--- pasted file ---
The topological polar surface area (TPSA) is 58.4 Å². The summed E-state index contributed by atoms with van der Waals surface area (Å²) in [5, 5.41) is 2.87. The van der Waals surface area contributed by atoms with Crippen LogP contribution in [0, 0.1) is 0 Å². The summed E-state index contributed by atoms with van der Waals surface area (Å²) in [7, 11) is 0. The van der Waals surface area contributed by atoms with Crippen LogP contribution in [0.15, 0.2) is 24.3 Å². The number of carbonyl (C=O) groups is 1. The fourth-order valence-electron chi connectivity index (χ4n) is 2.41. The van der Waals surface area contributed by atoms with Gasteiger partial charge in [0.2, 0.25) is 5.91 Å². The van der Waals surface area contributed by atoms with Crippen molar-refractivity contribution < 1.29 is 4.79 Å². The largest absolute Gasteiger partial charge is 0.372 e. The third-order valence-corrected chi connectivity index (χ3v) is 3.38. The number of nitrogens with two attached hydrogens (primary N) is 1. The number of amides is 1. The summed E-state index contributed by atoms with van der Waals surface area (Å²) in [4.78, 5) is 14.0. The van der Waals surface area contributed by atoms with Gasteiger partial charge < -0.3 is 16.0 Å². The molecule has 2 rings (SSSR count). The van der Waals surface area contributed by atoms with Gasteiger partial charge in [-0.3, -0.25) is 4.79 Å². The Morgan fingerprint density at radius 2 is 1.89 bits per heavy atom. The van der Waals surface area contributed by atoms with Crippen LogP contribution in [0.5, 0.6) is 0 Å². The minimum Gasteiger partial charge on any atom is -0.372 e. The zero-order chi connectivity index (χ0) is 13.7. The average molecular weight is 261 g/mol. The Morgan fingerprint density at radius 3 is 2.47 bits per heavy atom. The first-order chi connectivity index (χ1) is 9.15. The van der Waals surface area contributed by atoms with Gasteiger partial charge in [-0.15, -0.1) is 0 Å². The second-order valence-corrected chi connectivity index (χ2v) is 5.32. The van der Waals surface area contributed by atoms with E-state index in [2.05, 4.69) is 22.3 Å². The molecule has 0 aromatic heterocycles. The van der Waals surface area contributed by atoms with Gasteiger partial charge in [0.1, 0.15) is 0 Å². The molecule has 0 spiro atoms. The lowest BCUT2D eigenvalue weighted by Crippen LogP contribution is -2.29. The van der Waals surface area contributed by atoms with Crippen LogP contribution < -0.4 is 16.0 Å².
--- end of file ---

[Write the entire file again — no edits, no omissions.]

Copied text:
The topological polar surface area (TPSA) is 58.4 Å². The summed E-state index contributed by atoms with van der Waals surface area (Å²) in [5, 5.41) is 2.87. The van der Waals surface area contributed by atoms with Crippen LogP contribution in [0, 0.1) is 0 Å². The summed E-state index contributed by atoms with van der Waals surface area (Å²) in [7, 11) is 0. The van der Waals surface area contributed by atoms with Crippen LogP contribution in [0.15, 0.2) is 24.3 Å². The number of carbonyl (C=O) groups is 1. The fourth-order valence-electron chi connectivity index (χ4n) is 2.41. The van der Waals surface area contributed by atoms with Gasteiger partial charge in [0.2, 0.25) is 5.91 Å². The van der Waals surface area contributed by atoms with Crippen molar-refractivity contribution < 1.29 is 4.79 Å². The largest absolute Gasteiger partial charge is 0.372 e. The third-order valence-corrected chi connectivity index (χ3v) is 3.38. The number of nitrogens with two attached hydrogens (primary N) is 1. The number of amides is 1. The summed E-state index contributed by atoms with van der Waals surface area (Å²) in [4.78, 5) is 14.0. The van der Waals surface area contributed by atoms with Gasteiger partial charge < -0.3 is 16.0 Å². The molecule has 2 rings (SSSR count). The van der Waals surface area contributed by atoms with Gasteiger partial charge in [-0.3, -0.25) is 4.79 Å². The Morgan fingerprint density at radius 2 is 1.89 bits per heavy atom. The van der Waals surface area contributed by atoms with Crippen LogP contribution in [0.5, 0.6) is 0 Å². The minimum Gasteiger partial charge on any atom is -0.372 e. The zero-order chi connectivity index (χ0) is 13.7. The average molecular weight is 261 g/mol. The Morgan fingerprint density at radius 3 is 2.47 bits per heavy atom. The first-order chi connectivity index (χ1) is 9.15. The van der Waals surface area contributed by atoms with Gasteiger partial charge in [-0.15, -0.1) is 0 Å². The second-order valence-corrected chi connectivity index (χ2v) is 5.32. The van der Waals surface area contributed by atoms with E-state index in [2.05, 4.69) is 22.3 Å². The molecule has 0 aromatic heterocycles. The van der Waals surface area contributed by atoms with Gasteiger partial charge in [0.1, 0.15) is 0 Å². The molecule has 0 spiro atoms. The lowest BCUT2D eigenvalue weighted by Crippen LogP contribution is -2.29. The van der Waals surface area contributed by atoms with Crippen LogP contribution < -0.4 is 16.0 Å².